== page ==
Abstract: Introduction Interferon regulatory factor 1 (IRF1) is induced by HIV early in the infection process and serves two functions: transactivation of the HIV-1 genome and thus replication, and eliciting antiviral innate immune responses. We previously described three IRF1 polymorphisms that correlate with reduced IRF1 expression and reduced HIV susceptibility. Objective To determine whether IRF1 polymorphisms previously associated with reduced HIV susceptibility play a role in HIV pathogenesis and disease progression in HIV-infected ART-na?ve individuals. Methods IRF1 genotyping for polymorphisms (619, MS and 6516) was performed by PCR in 847 HIV positive participants from a sex worker cohort in Nairobi, Kenya. Rates of CD4+ T cell decline and viral loads (VL) were analyzed using linear mixed models. Results Three polymorphisms in the IRF1, located at 619, microsatellite region and 6516 of the gene, previously associated with decreased susceptibility to HIV infection show no effect on disease progression, either measured by HIV-1 RNA levels or the slopes of CD4 decline before treatment initiation. Conclusion Whereas these three polymorphisms in the IRF1 gene protect against HIV-1 acquisition, they appear to exert no discernable effects once infection is established.
Loss to Follow-Up as a Competing Risk in an Observational Study of HIV-1 Incidence
Susan M. Graham, Janet Raboud, R. Scott McClelland, Walter Jaoko, Jeckoniah Ndinya-Achola, Kishor Mandaliya, Julie Overbaugh, Ahmed M. Bayoumi
PLOS ONE , 2013, DOI: 10.1371/journal.pone.0059480
Abstract: Objective Conventional survival estimates may be biased if loss to follow-up (LTF) is associated with the outcome of interest. Our goal was to assess whether the association between sexual risk behavior and HIV-1 acquisition changed after accounting for LTF with competing risks regression. Methods HIV-1-seronegative women who enrolled in a Kenyan sex worker cohort from 1993–2007 were followed prospectively and tested for HIV at monthly clinic visits. Our primary predictor was self-reported sexual risk behavior in the past week, analyzed as a time-dependent covariate. Outcomes included HIV-1 acquisition and LTF. We analyzed the data using Cox proportional hazards regression and competing risks regression, in which LTF was treated as a competing event. Results A total of 1,513 women contributed 4,150 person-years (py), during which 198 (13.1%) acquired HIV-1 infection (incidence, 4.5 per 100 py) and 969 (64.0%) were LTF (incidence, 23.4 per 100 py). After adjusting for potential confounders, women reporting unprotected sex with multiple partners were less likely to be lost to follow-up (adjusted sub-hazard ratio (aSHR) 0.50, 95% confidence interval (CI) 0.32–0.76, relative to no sexual activity). The risk of HIV-1 acquisition after reporting unprotected sex with multiple partners was similar with Cox regression (adjusted hazard ratio (aHR) 2.41, 95% CI 1.36–4.27) and competing risks regression (aSHR 2.47, 95% CI 1.33–4.58). Conclusions Unprotected sex with multiple partners was associated with higher HIV-1 acquisition risk, but lower attrition. This differential attrition did not substantially bias Cox regression estimates when compared to competing risks regression results.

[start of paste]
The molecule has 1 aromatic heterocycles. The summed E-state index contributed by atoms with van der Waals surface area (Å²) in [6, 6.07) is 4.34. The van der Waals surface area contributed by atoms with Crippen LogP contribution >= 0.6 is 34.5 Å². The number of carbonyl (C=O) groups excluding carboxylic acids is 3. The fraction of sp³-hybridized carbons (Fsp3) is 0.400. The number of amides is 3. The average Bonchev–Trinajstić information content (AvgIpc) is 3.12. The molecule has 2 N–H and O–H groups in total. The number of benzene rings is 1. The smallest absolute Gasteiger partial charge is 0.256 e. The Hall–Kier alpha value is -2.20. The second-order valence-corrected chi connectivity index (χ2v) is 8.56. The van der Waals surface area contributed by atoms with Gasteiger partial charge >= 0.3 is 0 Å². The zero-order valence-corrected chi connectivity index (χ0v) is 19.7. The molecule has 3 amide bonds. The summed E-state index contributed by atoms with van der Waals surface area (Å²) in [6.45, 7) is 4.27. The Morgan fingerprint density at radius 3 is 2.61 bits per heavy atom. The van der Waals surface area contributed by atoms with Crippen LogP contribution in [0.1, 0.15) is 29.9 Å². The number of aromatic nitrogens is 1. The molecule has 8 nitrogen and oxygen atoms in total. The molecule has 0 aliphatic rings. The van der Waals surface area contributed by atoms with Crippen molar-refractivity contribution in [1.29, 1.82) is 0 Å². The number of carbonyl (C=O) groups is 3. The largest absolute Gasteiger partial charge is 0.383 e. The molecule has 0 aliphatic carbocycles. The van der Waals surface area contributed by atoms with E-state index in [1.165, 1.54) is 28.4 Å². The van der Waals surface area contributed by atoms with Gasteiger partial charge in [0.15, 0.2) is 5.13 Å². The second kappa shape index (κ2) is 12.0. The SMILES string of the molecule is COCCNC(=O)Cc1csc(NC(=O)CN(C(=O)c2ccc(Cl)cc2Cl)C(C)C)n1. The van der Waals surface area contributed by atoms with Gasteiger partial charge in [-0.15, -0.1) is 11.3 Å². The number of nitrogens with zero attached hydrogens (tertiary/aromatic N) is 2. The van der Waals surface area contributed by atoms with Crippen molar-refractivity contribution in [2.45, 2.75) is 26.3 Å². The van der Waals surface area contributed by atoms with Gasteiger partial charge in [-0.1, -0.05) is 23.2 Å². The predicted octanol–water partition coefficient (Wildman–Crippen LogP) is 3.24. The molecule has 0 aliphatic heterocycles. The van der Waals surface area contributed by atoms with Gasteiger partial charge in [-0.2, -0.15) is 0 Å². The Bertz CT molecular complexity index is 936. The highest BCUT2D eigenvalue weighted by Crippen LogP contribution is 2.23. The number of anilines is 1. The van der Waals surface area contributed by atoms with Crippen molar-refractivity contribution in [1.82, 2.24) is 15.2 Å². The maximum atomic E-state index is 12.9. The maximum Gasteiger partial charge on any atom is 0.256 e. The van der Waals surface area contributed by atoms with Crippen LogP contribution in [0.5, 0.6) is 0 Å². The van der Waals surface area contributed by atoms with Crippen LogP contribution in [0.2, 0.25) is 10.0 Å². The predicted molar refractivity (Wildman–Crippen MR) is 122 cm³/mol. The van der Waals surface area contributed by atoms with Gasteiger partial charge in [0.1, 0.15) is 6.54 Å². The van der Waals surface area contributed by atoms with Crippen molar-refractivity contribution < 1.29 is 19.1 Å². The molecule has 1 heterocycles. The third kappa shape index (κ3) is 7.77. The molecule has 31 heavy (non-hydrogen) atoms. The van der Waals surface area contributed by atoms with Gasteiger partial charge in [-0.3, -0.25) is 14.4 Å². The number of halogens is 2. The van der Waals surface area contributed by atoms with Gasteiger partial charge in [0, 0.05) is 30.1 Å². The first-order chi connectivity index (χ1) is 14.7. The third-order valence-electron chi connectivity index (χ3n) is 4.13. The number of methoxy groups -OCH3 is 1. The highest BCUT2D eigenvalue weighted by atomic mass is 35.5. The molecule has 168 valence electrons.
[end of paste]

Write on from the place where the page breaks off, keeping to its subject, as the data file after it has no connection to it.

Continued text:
More precise model of α-helix and transmembrane α-helical peptide backbone structure  [PDF]
Walter F. Schmidt, Clayton G. Thomas
Journal of Biophysical Chemistry (JBPC) , 2012, DOI: 10.4236/jbpc.2012.34036
Abstract: The 3-D structure of the β-adrenergic receptor with a molecular weight of 55,000 daltons is available from crystallographic data. Within one of the seven transmembrane ion channel helices in the β2-receptor, one loop of a helix ACADL has previously been proposed as the site that explains β2 activity (fights acute bronchitis) whereas ASADL in the β1-receptor at the corresponding site explains β1-activity (cardiac stimulation). The α-agonist responsible for this selective reaction is only 0.5% of the receptor molecular weight, and only 1.5% of the weight of the trans-membrane portion of the receptor. The understanding of the mechanism by which a small molecule on binding to a site on one single loop of a helix produces a specific agonist activity on an entire transmembrane ion channel is uncertain. A model of an α-helix is presented in which of pitch occurs at angles both smaller and larger than 180° n. Consequently, atomic coordinates in a peptide backbone α-helix match the data points of individual atom (and atom types) in the backbone. More precisely, eleven atoms in peptide backbone routinely equal one loop of a helix, instead of eleven amino acid residues equaling three loops of a helix; therefore, an α-helix can begin (or end) at any specific atom in a peptide backbone, not just at any specific amino acid. Wavefront Topology System and Finite Element Methods calculate this specific helical shape based only upon circumference, pitch, and phase. Only external forces which specifically affect circumference, pitch and/or phase (e.g. from agonist binding) can/will alter the shape of an α-helix.